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FASD Awareness Day

New Zealand marks the 10th anniversary of International FASD Awareness Day

Pregnat Pause
Pregnant Pause Queen Street Auckland (Photo taken by Trevor Lewis)

@ 9.09am on 9th of the 9th 1999, Alcohol Healthwatch supported the community to mark the inaugural International FASD Awareness Day. Ten years on, 09/09/09, and all intervening years New Zealanders have marked the day to raise community awareness.

Communities across the country contribute something to ensure that local people hear the key messages – alcohol can harm an unborn baby; the effects can last a lifetime; the harm is preventable; and more can and should be done to improve the lives of affected people.

New Zealand events this year included all 7 of Timaru’s churches with bells ringing them in concordance @ 9.09am. Thanks to the efforts of individuals such as Molly from Timaru, Debra from New Plymouth and Ally in Blenheim, displays in libraries, school and hospitals were up during the week and media was mobilised.  Manaaki Oranga in New Plymouth held a family day with butterflies as their FASDAY theme. The butterfly is the symbol of FASWorld the initiators of the FASDAY phenomenon - based on the knowledge that butterflies wings beating in Brazil set off storms elsewhere in the world.  International FASDAY has met that ideal with community activities increasing globally every year. Other places in the world (that we know of) marking the day following New Zealand were Australia, Reunion Island, Mauritius and Madagascar, South Africa, Paris France, London UK, Northern Ireland, Canada and the USA.

Founders of FASDAY, Canadians Bonnie Buxton and Brian Philcox from Toronto were invited to attend the FACE (Fetal Alcohol Canadian Expertise) research conference in Toronto which is held on FASDAY each year. There they were presented with awards in recognition of their contribution to FASD awareness.  The Hon. Deborah Matthews, Minister of Children and Youth Services presenting these awards spoke at length about her commitment to action on FASD.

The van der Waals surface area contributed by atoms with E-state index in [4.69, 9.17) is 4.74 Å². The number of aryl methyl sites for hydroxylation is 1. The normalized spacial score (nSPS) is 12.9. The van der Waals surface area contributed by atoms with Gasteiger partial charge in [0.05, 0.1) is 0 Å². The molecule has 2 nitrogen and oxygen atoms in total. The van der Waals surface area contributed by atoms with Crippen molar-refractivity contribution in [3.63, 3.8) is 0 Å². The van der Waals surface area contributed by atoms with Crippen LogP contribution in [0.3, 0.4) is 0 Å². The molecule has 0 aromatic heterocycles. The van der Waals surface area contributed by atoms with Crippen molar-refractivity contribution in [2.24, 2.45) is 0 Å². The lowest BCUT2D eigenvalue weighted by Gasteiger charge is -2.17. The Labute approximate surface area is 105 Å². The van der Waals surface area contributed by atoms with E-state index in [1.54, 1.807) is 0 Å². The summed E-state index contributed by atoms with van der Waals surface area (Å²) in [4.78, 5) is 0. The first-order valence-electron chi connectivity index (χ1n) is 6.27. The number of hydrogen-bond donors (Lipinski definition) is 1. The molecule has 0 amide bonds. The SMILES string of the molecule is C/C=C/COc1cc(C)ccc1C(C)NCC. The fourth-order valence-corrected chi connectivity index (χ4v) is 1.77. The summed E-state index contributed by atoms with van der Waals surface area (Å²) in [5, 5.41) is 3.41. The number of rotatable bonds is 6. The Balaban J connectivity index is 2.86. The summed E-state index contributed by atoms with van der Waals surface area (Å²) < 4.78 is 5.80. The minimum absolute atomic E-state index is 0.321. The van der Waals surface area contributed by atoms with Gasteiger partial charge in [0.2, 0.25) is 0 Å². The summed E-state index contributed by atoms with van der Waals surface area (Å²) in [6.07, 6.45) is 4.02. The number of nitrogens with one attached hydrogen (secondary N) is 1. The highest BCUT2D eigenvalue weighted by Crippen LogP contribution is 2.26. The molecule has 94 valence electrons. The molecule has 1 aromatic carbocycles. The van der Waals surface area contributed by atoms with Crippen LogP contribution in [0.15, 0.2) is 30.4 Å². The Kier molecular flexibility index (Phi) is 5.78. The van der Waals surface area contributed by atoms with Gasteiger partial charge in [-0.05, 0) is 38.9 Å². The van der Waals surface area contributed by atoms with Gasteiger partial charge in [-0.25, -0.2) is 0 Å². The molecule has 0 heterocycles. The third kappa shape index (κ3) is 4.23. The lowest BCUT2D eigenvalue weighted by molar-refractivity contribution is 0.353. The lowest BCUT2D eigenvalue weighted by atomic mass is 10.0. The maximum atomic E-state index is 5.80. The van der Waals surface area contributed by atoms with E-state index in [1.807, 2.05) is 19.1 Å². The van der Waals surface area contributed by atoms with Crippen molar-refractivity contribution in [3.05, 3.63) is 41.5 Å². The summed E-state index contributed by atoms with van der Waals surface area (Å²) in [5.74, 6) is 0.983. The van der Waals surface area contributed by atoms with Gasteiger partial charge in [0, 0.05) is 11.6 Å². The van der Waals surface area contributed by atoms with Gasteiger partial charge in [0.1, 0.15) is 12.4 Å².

Pregnant Pause

A new event, the “Pregnant Pause” flash mob has joined the host of ways to mark the day.  The first was held at London’s Victoria Station last year and when the call went out for other places to join in for the 10th Anniversary, Auckland responded.  At 9.09am in down town Queen Street, a group of ‘pregnant’ people stood in freeze-mode among passers by – including the men!  This can be viewed on ‘You Tube’. This year the TV One Close-up programme ran an insightful item on the topic which can be viewed at   http://tvnz.co.nz/close-up/would-you-stop-pregnant-woman-drinking-2982899/video

Auckland Seminar

A seminar entitled ‘Fetal Alcohol Spectrum Disorder in Aotearoa – 10 Years On’ was held in Auckland to mark the 10th Anniversary of International FASD Awareness Day. Hosted by Alcohol Healthwatch, the seminar brought together policy, research and community representatives to discuss what had been learned and applied in the past 10 years of activity. Researchers presented data on knowledge and behaviour among women of childbearing age and among primary healthcare professionals. Officials from Food Standards Australia New Zealand (ANZFA) and the Ministry of Health presented on aspects of work to prevent harm at a national level. Alcohol Healthwatch presented on 10 years of community action.  You can view the seminar presentations on the Alcohol Healthwatch website www.ahw.org.nz